or writing a batch file (or a script) to do the work.

Adding A Suite

To add a new test suite named "hello" under the "root" suite issue the command:
unitee -s hello root

Adding A Test Case

In order to add a test case , you will first have to have a parent test suite (it's "root/hello" in this case). The following command adds a new test case without parameters:
unitee -c SimpleHello test.unitee.HelloWorldTest root/hello
where "SimpleHello" is the name of this test case , "test.unitee.HelloWorldTest" is the Java class name , and "root/hello" is the test suite underneath SimpleHello will reside.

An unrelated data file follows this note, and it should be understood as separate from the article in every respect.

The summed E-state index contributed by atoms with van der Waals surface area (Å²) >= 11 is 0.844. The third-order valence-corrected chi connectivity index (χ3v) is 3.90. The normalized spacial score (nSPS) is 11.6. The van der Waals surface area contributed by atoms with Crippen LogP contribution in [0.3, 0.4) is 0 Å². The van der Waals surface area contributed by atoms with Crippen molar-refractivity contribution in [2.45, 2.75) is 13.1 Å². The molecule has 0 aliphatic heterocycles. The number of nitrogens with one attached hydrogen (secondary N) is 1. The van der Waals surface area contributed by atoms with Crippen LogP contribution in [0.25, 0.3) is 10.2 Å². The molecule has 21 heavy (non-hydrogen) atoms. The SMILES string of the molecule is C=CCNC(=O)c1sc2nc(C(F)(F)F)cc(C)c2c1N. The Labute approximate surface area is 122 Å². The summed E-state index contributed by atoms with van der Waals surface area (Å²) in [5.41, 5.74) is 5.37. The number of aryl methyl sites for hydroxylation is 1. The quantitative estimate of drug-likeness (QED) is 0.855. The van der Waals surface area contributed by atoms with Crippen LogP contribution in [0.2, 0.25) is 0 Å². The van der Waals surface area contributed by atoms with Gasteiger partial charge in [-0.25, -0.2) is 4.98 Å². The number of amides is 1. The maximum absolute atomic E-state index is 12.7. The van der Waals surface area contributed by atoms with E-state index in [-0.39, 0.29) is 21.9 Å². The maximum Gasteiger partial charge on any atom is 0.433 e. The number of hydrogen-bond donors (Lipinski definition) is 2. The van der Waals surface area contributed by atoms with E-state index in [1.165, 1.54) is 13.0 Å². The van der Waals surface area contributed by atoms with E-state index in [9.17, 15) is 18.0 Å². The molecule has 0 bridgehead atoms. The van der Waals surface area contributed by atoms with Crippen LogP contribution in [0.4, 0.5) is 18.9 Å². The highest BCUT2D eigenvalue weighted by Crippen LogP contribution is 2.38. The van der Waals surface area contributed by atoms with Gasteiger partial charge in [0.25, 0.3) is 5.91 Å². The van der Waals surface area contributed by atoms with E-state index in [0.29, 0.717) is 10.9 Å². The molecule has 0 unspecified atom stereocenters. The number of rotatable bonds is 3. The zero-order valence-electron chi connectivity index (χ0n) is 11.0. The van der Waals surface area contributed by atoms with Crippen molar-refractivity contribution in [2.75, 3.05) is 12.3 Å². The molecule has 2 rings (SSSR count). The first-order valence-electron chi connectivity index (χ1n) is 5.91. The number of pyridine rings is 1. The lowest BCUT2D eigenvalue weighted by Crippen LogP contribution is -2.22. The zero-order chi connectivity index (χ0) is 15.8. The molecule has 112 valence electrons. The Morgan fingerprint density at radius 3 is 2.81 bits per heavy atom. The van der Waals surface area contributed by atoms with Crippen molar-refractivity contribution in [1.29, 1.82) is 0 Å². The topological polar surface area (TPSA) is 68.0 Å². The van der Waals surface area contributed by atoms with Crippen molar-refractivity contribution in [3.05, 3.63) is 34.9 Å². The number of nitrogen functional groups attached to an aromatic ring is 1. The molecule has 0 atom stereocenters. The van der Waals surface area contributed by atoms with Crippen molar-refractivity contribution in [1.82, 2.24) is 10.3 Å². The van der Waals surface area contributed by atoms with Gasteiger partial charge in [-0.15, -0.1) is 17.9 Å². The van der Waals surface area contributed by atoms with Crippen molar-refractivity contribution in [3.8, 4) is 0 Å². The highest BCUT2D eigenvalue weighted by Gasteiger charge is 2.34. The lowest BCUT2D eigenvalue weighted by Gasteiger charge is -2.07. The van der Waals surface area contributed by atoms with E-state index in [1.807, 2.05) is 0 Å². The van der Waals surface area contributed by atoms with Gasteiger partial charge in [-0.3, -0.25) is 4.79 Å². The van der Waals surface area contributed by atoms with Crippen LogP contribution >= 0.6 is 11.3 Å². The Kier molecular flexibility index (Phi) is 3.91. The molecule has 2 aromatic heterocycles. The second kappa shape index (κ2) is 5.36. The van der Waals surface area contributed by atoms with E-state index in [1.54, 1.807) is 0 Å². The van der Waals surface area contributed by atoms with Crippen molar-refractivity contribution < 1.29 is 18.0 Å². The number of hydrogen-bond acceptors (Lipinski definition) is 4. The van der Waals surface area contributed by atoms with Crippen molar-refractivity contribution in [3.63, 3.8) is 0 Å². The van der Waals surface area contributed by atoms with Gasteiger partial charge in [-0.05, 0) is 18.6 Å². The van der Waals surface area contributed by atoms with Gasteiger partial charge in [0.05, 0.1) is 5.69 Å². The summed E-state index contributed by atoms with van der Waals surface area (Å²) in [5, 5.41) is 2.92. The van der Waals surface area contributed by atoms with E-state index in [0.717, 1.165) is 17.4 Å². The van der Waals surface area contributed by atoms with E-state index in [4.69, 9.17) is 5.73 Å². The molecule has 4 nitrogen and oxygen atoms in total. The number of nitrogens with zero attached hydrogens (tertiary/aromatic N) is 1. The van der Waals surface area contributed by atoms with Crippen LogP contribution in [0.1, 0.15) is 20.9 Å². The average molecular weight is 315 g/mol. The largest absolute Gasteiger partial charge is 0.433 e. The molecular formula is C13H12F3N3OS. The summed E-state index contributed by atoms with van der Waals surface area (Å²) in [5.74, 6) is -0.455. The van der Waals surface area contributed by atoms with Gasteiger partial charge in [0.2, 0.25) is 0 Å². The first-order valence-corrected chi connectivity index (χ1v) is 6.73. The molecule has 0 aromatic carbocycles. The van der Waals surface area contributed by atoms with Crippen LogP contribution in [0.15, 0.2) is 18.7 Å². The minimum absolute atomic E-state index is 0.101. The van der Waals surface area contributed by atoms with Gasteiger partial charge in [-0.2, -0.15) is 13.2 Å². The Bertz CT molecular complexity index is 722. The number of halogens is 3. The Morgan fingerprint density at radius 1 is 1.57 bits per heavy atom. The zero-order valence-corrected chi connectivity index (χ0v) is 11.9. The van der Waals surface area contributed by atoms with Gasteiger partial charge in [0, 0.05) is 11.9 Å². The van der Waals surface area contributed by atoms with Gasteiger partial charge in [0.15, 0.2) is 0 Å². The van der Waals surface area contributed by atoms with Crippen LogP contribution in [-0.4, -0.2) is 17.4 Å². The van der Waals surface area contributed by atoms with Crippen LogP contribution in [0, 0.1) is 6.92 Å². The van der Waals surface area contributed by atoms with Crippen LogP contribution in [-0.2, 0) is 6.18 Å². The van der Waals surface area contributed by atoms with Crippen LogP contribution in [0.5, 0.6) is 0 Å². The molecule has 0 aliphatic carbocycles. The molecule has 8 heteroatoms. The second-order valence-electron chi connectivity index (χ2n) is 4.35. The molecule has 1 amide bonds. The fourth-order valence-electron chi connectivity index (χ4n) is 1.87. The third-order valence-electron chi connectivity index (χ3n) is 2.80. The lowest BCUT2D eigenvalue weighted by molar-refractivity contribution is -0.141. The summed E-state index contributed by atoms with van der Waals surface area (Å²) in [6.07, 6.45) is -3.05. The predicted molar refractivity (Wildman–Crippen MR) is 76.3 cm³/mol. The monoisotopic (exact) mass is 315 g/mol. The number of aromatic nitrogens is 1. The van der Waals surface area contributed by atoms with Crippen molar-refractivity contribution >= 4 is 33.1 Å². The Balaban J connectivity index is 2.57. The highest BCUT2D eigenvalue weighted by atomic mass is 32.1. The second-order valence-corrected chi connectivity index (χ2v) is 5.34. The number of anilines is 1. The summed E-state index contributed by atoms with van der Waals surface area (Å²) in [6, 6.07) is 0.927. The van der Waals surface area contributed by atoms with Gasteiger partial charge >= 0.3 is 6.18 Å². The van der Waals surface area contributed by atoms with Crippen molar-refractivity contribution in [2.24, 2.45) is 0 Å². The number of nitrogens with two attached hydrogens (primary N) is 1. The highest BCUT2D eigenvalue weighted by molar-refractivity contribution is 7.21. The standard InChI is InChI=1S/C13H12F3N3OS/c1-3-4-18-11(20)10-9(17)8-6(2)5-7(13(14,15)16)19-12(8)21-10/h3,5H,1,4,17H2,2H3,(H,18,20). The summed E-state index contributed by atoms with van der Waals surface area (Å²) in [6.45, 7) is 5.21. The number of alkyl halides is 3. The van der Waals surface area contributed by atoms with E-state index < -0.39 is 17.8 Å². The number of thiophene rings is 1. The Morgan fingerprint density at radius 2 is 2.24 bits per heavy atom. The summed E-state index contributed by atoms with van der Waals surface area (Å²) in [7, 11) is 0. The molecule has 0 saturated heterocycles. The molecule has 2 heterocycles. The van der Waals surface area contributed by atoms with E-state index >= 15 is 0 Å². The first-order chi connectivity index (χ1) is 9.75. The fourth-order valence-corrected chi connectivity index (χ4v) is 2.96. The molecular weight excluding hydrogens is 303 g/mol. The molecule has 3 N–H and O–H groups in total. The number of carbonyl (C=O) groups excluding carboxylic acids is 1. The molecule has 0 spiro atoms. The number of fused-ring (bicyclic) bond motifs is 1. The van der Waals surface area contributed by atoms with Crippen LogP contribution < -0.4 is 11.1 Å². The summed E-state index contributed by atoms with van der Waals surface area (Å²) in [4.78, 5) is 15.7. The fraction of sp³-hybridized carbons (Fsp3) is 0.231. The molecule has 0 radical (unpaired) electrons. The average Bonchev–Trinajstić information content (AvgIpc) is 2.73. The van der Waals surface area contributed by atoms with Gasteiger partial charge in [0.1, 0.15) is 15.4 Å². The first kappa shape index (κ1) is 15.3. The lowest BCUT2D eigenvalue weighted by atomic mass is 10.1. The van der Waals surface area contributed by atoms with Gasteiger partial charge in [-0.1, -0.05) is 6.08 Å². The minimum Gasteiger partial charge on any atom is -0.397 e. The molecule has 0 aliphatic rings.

Printing the Test Tree

Simply issue the command:
unitee --tree
If you followed the previous two sections , the output should look like:
TestSuite root
   TestSuite hello
      TestCase "SimpleHello"
         class: test.unitee.HelloWorldTest
   end of TestSuite.
end of TestSuite.

Running a Test

Now that we have set our test data , it is time to actually run the test:
unitee root/hello/SimpleHello
And the output will be:
STARTING TEST "root/hello/SimpleHello"
Hello world!
TEST "root/hello/SimpleHello" has finished successfuly,
Time: 2
Test summary:
root/hello/SimpleHello succeeded.
As you may have noticed , Unitee has printed a summary of all tests (in this case it was only one) that succeeded and those who did not. This is very important when running test suites with several test suites and test cases.

Parameterized Tests (Test Data)

Adding test data to test cases and test suites is very simple and can be done when creating a new test , or while maintaining one.